0 0 [Posted by: Meijer  | Date: 06/23/09 02:24:36 PM]

oh man i went reading all the pages to the end, to bad the 14cm fans dident perform better then the 12cm fans.
I will definitly check this review again when im gonna buy new fans for my system.
Thanks Xbitlabs!
0 0 [Posted by: 3Dkiller  | Date: 06/23/09 04:22:56 PM]

Hats off for another rather excellent article. This is great information!
0 0 [Posted by: digitalrurouni  | Date: 06/23/09 04:33:23 PM]

Exhaustively fantastic article as usual. Just a clarification: the power consumption chart was at each fan's max speed, not the power consumption when they were all at the same dB level, right?

I do have request: If ever you were to do an update to this fan roundup I would love to see the other 3 S-Flex models included. The 1200rpm model is about the only one that is ever tested.
0 0 [Posted by: ilnot1  | Date: 06/23/09 07:32:25 PM]
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not the power consumption when they were all at the same dB level, right?
If ever you were to do an update to this fan roundup I would love to see the other 3 S-Flex models included.
Yes, we will do that.
0 0 [Posted by: Jordan  | Date: 06/23/09 08:54:05 PM]

30dba minimum is hurting the silent fans in my opinion. it is not difficult to get your computer noise level under 30dba, it only gets difficult somewhere under 20dba.

it would be a lot more interesting to see the minimum noise levels of the silent fans.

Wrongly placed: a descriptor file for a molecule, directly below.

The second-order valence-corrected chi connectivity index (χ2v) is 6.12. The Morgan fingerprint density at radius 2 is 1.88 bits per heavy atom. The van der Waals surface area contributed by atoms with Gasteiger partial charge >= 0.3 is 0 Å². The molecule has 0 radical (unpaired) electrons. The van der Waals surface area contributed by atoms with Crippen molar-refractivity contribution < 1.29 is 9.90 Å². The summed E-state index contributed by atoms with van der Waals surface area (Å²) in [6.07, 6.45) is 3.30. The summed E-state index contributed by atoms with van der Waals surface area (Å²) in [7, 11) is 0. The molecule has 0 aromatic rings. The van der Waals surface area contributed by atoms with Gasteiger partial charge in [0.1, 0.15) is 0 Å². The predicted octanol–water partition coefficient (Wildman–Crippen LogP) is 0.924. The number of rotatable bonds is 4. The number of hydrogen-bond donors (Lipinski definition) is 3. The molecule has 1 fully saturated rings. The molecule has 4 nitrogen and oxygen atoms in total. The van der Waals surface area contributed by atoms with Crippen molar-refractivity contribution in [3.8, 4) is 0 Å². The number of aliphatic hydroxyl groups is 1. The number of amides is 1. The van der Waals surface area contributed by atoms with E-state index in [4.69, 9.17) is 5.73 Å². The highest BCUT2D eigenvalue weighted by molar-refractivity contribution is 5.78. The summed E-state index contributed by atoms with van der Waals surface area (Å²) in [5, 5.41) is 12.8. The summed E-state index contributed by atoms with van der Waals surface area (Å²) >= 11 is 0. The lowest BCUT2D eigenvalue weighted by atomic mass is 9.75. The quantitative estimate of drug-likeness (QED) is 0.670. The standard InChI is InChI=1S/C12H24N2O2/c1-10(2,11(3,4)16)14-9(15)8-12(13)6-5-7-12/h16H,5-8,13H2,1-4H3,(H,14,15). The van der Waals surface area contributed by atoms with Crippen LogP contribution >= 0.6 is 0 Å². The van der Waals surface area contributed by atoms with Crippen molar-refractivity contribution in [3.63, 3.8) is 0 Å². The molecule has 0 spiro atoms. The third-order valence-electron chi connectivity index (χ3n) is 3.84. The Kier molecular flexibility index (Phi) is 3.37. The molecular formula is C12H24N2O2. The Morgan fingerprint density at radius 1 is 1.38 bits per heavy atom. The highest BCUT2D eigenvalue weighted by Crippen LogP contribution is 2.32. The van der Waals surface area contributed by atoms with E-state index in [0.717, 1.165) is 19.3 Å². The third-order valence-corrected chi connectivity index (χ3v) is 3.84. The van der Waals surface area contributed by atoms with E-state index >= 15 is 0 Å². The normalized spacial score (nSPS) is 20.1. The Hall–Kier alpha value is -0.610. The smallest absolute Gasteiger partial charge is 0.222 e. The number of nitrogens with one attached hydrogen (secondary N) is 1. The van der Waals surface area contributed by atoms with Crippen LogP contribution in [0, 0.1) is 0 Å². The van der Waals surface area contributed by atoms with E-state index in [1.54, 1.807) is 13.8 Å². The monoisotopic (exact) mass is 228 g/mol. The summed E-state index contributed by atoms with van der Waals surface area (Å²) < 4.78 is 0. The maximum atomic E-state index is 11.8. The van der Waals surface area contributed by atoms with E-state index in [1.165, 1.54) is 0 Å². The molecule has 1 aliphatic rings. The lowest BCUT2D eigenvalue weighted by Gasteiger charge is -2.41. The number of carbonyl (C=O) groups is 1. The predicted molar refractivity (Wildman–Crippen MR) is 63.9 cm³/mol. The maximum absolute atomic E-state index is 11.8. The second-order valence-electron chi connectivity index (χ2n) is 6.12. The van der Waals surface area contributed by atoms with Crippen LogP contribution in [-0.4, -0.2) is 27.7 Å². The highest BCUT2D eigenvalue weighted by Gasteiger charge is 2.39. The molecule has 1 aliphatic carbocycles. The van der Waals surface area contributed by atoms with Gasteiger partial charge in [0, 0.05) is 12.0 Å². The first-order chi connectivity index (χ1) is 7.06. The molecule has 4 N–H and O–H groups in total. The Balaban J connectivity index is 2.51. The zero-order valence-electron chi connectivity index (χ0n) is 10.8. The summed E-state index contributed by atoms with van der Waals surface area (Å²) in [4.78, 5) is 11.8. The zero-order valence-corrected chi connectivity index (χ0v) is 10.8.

0 0 [Posted by: londiste  | Date: 06/25/09 01:15:10 AM]

I would bet the only reason the Scythe FDB fans have a longer mtbf rating is due to the fact they rate theirs according to a temperature of 25c, and Thermalright rates their mtbf according to a temperature of 40c. Thermalright is being more honest with the rating.

Also, in the review about the Thermalright fans, it mentioned the 1000rpm model being slightly louder at the same speeds, but that isn't what the charts display, it shows it as slightly quieter.
0 0 [Posted by: tcool93  | Date: 04/12/10 09:55:21 PM]

This is the absolute finest fan test I've ever seen, and your overall methodology is unsurpassed in my experience, excellent work!

Two of your graphs, the "Maximum airflow and noise level" and "Airflow at 33dBA noise level" are very useful in determining overall fan performance, and should be standards in your fan testing. Simply adding newly tested fans to them would create a small but highly useful database on fan performance.

Even if your noise level numbers were not absolutely correct regarding SPL, (if what is correct could be known and agreed upon) the numbers relative to each other should be correct, which is IMO the most significant factor.

While you may not be making all the manufactures out there happy, you certainly have made myself and your readers happy, thank you. That is, as long as your readers have made good purchasing decisions relative to your test data (I've done well and not so good too....)

Question, in the Audio equipment world, a difference of 3db in SPL is considered to be the minimum change that will be audible to most people. Do you agree with that?

Also, regarding the subjective fan noise profile, "voice", or "style", how significant do you feel the subjective noise profile is between two fans that otherwise produce the same measured noise level?

Again, excellent work gentlemen.
0 0 [Posted by:  | Date: 11/29/10 08:58:10 PM]